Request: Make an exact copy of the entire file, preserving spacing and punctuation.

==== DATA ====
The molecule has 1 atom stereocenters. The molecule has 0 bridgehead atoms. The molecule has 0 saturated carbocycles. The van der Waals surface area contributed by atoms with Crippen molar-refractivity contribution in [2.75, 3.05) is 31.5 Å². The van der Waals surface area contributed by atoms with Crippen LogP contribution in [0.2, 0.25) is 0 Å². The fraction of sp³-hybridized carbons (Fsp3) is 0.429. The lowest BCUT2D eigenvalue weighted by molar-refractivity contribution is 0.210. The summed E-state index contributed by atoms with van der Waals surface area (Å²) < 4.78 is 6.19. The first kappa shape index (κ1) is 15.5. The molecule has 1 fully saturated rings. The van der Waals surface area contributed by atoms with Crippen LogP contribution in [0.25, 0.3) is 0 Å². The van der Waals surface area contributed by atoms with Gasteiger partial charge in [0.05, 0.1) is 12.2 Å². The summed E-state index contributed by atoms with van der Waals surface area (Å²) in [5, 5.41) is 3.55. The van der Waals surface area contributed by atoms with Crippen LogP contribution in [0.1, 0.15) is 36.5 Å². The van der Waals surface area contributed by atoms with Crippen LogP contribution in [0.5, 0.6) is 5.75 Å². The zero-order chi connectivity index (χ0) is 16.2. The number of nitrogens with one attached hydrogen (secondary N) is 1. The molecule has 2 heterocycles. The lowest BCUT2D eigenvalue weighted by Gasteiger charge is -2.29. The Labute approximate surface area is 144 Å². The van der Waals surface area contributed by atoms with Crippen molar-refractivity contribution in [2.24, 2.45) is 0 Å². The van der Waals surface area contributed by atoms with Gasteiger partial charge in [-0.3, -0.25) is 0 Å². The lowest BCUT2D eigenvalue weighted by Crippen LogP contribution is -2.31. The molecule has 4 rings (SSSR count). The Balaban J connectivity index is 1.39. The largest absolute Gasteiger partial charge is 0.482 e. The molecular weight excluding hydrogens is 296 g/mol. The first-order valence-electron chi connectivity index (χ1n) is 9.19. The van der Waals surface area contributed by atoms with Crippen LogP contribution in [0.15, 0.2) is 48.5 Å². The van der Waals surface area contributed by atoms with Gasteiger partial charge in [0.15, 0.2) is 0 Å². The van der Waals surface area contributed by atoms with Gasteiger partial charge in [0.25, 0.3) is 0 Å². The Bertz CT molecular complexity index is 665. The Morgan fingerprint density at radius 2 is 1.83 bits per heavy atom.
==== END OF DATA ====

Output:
The molecule has 1 atom stereocenters. The molecule has 0 bridgehead atoms. The molecule has 0 saturated carbocycles. The van der Waals surface area contributed by atoms with Crippen molar-refractivity contribution in [2.75, 3.05) is 31.5 Å². The van der Waals surface area contributed by atoms with Crippen LogP contribution in [0.2, 0.25) is 0 Å². The fraction of sp³-hybridized carbons (Fsp3) is 0.429. The lowest BCUT2D eigenvalue weighted by molar-refractivity contribution is 0.210. The summed E-state index contributed by atoms with van der Waals surface area (Å²) < 4.78 is 6.19. The first kappa shape index (κ1) is 15.5. The molecule has 1 fully saturated rings. The van der Waals surface area contributed by atoms with Crippen LogP contribution in [0.25, 0.3) is 0 Å². The van der Waals surface area contributed by atoms with Gasteiger partial charge in [0.05, 0.1) is 12.2 Å². The summed E-state index contributed by atoms with van der Waals surface area (Å²) in [5, 5.41) is 3.55. The van der Waals surface area contributed by atoms with Crippen LogP contribution in [0.1, 0.15) is 36.5 Å². The van der Waals surface area contributed by atoms with Crippen LogP contribution in [0.5, 0.6) is 5.75 Å². The zero-order chi connectivity index (χ0) is 16.2. The number of nitrogens with one attached hydrogen (secondary N) is 1. The molecule has 2 heterocycles. The lowest BCUT2D eigenvalue weighted by Gasteiger charge is -2.29. The Labute approximate surface area is 144 Å². The van der Waals surface area contributed by atoms with Crippen molar-refractivity contribution in [2.24, 2.45) is 0 Å². The van der Waals surface area contributed by atoms with Gasteiger partial charge in [-0.3, -0.25) is 0 Å². The lowest BCUT2D eigenvalue weighted by Crippen LogP contribution is -2.31. The molecule has 4 rings (SSSR count). The Balaban J connectivity index is 1.39. The largest absolute Gasteiger partial charge is 0.482 e. The molecular weight excluding hydrogens is 296 g/mol. The first-order valence-electron chi connectivity index (χ1n) is 9.19. The van der Waals surface area contributed by atoms with Crippen LogP contribution in [0.15, 0.2) is 48.5 Å². The van der Waals surface area contributed by atoms with Gasteiger partial charge in [0.15, 0.2) is 0 Å². The van der Waals surface area contributed by atoms with Gasteiger partial charge in [0.25, 0.3) is 0 Å². The Bertz CT molecular complexity index is 665. The Morgan fingerprint density at radius 2 is 1.83 bits per heavy atom.